From the church, you can see a nearby flower garden that houses many flowers including the ever-popular roses, anthuriams and orchids. The view, from the church, of the tea plantations and the greenery all around, is astounding. The two major tea plantations at Pattumala are Harrison Malayalam and AV Thomas & Co.
Harrisons Malayalam Limited is South India's largest cultivator of tea and India's largest producer of rubber. The A.V. Thomas Group of companies, popularly known as AVT, is another big player that commenced operations as a plantation company nearly a century back.
Thrisangu Hills, about two km from Kuttikkanam Junction, is used as a firing range by the armed forces. These hills provide an ideal height to enjoy the sunset and sunrise, as well as the rolling hills and the magnificent landscape all around. The mists here are sudden and all engulfing. When the mist lifts, it is as if Mother Nature is revealing a beautiful treasure gradually.
Madammakulam, about two km from Kuttikkanam junction, is a pond under a gushing waterfall in the midst of thick greenery.
During colonial times, the wives of British planters used to come to bathe here and that is how it got its name which translates as ‘Madam’s pond’. The locals were prohibited from using the pond.
A few metres above the waterfalls are two rocks that seem like the breasts of a reposing maiden who is looking up at the sky. Hence, the rocks are named as Irumulachipara. Irumulachipara offers a panoramic view of the valleys and plantations below.
Panchalimedu, about 10 km from Kuttikkanam, is a place of picture postcard beauty at an elevation of 2500 ft from the sea level. Standing on the beautiful meadows of Panchalimedu, one can see green valleys and misty hills all around.
Though Panchalimedu is not an established tourist destination, many tourists arrive every year. The place, a seven km hike from Murinjapuzha on the Kottayam-Kumily route, is worth a visit any time of the year. You can feel the refreshing breeze right at the beginning of the trek. The pathway is flanked by greenery and blooming flowers of various hues, and leads to quietly beautiful meadows. There are many ancient stone relics in the area of Panchalimedu.
During monsoon, the place offers a breathtaking view of hills canopied in verdant green. You can walk through the meadows on the slopes of the hill except for the western side that ends in deep ravine. From Panchalimedu, one can see the Mundakkayam valley as well as the Makaravilakku (the celestial lamp that is set alight during the Makara Sankranthi festival) of the Sabarimala Sree Ayyappa Temple amidst thick greenery.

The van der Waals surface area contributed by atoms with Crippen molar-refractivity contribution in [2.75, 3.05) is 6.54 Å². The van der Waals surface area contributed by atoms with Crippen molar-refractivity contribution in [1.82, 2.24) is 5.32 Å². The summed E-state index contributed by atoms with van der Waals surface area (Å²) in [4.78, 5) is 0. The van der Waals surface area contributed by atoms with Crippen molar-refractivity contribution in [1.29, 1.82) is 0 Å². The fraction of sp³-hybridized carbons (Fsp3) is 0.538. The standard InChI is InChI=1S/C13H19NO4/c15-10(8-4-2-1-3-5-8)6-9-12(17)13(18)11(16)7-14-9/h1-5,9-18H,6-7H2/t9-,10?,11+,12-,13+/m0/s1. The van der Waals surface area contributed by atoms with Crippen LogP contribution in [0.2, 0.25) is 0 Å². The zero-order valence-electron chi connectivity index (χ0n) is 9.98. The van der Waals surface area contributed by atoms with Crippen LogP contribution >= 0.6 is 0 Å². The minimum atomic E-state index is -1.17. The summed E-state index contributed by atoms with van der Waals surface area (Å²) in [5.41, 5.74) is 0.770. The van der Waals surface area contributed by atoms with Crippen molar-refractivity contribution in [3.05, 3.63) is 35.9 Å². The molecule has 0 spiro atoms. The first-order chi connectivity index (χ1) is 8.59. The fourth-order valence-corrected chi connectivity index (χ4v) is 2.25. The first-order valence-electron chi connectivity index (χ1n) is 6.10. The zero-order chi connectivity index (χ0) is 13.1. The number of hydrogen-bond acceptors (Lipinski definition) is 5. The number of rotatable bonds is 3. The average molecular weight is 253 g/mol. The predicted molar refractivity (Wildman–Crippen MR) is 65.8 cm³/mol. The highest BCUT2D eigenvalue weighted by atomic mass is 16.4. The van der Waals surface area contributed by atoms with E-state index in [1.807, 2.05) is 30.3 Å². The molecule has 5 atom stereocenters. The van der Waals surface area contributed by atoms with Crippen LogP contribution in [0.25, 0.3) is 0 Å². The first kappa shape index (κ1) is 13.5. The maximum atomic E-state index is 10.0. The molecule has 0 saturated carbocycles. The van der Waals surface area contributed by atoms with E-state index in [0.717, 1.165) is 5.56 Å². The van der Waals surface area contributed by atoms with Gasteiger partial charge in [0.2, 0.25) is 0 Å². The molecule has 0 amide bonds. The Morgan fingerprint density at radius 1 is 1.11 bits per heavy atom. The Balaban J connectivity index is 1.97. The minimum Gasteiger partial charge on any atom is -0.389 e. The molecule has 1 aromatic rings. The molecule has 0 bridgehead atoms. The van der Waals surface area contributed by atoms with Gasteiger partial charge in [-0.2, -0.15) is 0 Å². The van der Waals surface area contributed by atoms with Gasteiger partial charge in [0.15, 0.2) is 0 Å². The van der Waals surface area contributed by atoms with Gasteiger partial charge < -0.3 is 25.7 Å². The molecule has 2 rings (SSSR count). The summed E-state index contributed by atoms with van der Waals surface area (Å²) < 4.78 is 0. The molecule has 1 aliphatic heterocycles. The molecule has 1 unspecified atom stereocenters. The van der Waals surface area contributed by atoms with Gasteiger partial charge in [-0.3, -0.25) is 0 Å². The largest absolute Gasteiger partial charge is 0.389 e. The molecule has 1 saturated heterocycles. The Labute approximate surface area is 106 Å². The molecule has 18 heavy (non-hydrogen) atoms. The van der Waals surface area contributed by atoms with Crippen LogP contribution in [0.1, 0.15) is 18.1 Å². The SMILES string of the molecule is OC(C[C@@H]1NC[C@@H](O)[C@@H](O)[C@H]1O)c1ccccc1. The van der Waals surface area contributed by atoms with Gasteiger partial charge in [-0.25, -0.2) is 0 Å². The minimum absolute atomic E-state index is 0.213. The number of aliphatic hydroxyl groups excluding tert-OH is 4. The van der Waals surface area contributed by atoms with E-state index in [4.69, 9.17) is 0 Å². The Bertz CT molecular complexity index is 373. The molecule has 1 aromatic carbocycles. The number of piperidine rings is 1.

Vallinankavu, a four-km trek away, is a tribal village of the Malayaraya community. A visit to the place will offer you a glimpse into the life of this tribal community. You can also visit the old temple at the village.
Legend and religious significance
Legends say that the five kings of the Pandava dynasty spent some time in these mountains during their exile. The granite edicts seen here are believed to be the remnants of their stay. A cave, about six feet high, houses a huge footprint, believed by the locals to be that of Bhima. Panchali, the wife of the Pandava princes, is said to have used the nearby pond, and hence it is named Panchalikulam or Panchali‘s pond. The pond, which has water even during the dry summer season, attracts a lot of visitors.
In a corner of the hill, there is a small place dedicated to the worship of Goddess Bhuvaneswari. Remnants of a Shiva temple and idols of serpent gods can be seen here. The hill has religious significance to Christians as well and one can find a number of crosses on the slopes of the hill.
Mundakayam, situated about 15 km from Kuttikkanam, is a stopover for tourists on their way to the high ranges. While cardamom, tea and coffee are the plantations of the high ranges, Mundakayam, lying along the foothills, is known for its rubber plantations.
It is the on the border of Idukki and Kottayam districts and is the gateway to the high ranges. River Manimala flows through this plantation town.
Till the 1840s, Mundakayam was hardly known. Rev. Henry Baker Junior of the Church Missionary Society was instrumental in its development. Baker brought the small town into the limelight when he made it the headquarters of his New Hill Mission in Travancore. Another person who contributed to the development of the place is J.J. Murphy, who started commercial production of rubber for the first time in the area, in the early 1900s.
From a sleepy, remote village, Mundakayam has now developed into a prominent commercial centre, one among the list of places whose consumer price indices are published by the Union Labour Ministry of India every year.
Koottikkal, four km from Mundakkayam, has forests, mountain ranges, and an artificial lake created by the check dam of the Manimala river. Nearby is the popular Vadakkemala waterfalls.
Sahyadri Ayurvedic Clinic
The Sahyadri Ayurvedic Clinic, at Pallikkunnu, is a well-known Ayurvedic centre run by the Peermede Development Society. It also has a manufacturing unit for Ayurvedic medicines.
A highlight of the Sahyadri Clinic is its seed and raw drug museum which also gives visitors general information on Ayurveda, Kerala’s traditional healthcare system. More than 100 varieties of rare and endangered herbs are preserved here.
The centre also has a sprawling garden of about 35 acres with more than 400 medicinal plants. With prior permission, guests can visit the herb garden as well as the drug manufacturing unit where various herbal ingredients are processed to make drugs and decoctions.